portrait of Jacob Pursell

Jacob Pursell

Please tell us a bit about yourself and your background?

I am from San Antonio, Texas and received my BA from Trinity University. During my time there, I became very fascinated with Theatre for Social Change and working with communities to address oppression and stigmas. During my undergraduate course and in the two-year gap before coming to Leeds, I worked on many different projects addressing issues including immigration, domestic abuse, sexual assault, HIV/AIDs, and masculinity. I have become very passionate about using my art and theatrical tools to help individuals work through problematic situations that they experience on a day to day basis.

What made you want to apply to your course and to Leeds?

The MA Applied Theatre and Intervention course has an emphasis on the intervention aspect of work. Many other institutions were just offering courses as just Applied Theatre, but Leeds added that intervention aspect. This got my attention as I am very interested in this area of work and how we can healthily and successfully inspire intervention. I visited Leeds before I decided to attend and I fell in love with the city. It is a big change from what I am used to in Texas, but I wanted to be able to have the experience of living abroad.

What is it that makes you passionate about your area of study?

Being able to help oppressed communities and individuals makes me want to do this work. I love applied theatre and working alongside communities. A big part of applied theatre is learning with a community about the specifics of their oppressions and stigmas. The theatrical tools then enable us to go a step further by identifying solutions and ways to deal with their oppressions. This collaborative effort excites me. Ultimately, I am very passionate about helping young people adjust to the university life, and I am especially passionate about helping young men transition healthily into university life and not succumbing to the unhealthy stigmas that men face in the university setting.

What aspects of the course did you enjoy the most?  

I have really enjoyed being around like-minded individuals who share my passion for social change. I have enjoyed our discussions in seminars as well as the practical workshops that have been available for us. These have given me an insight into what our work will look like as well as exposing me to professionals who are already successful in the field.

What has been the most surprising thing about coming to Leeds?

I knew that Leeds had a number of universities, but the diversity of the city still surprised me. There are always many different events to attend and always something to do. It is an exciting city to live in!

What would you say about the learning facilities in your School and at the University in general?

There are many diverse learning facilities available across the university. Because there is a large population of students, to make sure you secure a facility, you usually will need to book it ahead of time. Specifically, for the school of Performance and Cultural Industries, we have many theatrical spaces and black box theatres that can be reserved for our own work. I love that the spaces are available for more than just the work related to our course.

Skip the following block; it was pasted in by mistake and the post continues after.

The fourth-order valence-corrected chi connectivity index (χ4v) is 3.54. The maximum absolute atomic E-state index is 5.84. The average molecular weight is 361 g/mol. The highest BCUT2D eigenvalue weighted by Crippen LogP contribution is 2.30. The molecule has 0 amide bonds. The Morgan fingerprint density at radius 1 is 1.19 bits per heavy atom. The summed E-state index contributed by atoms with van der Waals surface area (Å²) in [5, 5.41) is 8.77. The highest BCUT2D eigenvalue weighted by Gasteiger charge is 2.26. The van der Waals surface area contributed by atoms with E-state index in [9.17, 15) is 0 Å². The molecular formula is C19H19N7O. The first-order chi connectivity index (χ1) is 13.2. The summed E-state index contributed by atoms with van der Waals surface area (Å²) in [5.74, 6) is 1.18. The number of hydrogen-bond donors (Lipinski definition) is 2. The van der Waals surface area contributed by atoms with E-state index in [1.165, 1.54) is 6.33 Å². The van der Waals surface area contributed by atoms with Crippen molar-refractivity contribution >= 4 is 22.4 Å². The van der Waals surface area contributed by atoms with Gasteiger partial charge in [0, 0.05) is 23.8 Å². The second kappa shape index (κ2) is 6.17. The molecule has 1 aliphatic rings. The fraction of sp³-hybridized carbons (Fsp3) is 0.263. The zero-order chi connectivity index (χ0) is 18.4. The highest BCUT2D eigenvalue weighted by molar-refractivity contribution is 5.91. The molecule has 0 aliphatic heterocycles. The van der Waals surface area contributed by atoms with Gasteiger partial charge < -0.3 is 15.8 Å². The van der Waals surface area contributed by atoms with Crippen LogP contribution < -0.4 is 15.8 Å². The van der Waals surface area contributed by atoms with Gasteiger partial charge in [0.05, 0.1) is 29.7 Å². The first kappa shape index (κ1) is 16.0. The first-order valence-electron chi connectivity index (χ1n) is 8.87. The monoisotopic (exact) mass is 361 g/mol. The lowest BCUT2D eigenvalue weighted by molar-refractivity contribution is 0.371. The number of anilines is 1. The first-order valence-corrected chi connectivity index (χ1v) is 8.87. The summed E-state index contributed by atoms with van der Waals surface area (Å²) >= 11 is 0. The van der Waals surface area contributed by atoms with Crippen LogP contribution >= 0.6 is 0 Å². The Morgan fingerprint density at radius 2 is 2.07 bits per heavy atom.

What other activities are available for students to take part in outside of their studies, and which ones have you tried out yourself?

There are countless clubs to join across the university. From any sport you can imagine to several different theatre clubs. Personally, I have tried out for the basketball and darts club and am a regular participant of the meditation group on campus.

Did you take a work placement or study abroad year? If so, how did you find this experience and what have you gained from it?

I am currently doing a work placement at an activist organisation called Tidal. I am finding it very useful and Tidal is very open to tailoring the position to my special interests. I do computer work and social media work, but I am also able to assist with anything theatre related. For example, Tidal will be hosting some theatre workshops and I am able to help plan and organise them. I am learning a lot about how an activist organisation runs and about activism in general, which is important for my work as I am hoping to inspire individuals to become activists through my work.

What would you say to anyone thinking of applying to your course?

Do it! It is a great course with tutors and leaders who assist you along the way. You can get lots of real-life experience in the field and you can tailor the assessments to your own interests and passions.

What do you plan to do once you’ve finished your course, and how do you think the skills and knowledge you’ve developed at Leeds will help with these plans?

Ultimately, I hope to work at the university level. I am considering working towards my PhD after this with the goal of becoming a university professor. I am also wanting to be able to put together a project proposal that addresses masculinity and sexual assault prevention training that I could take to universities as a freelance artist.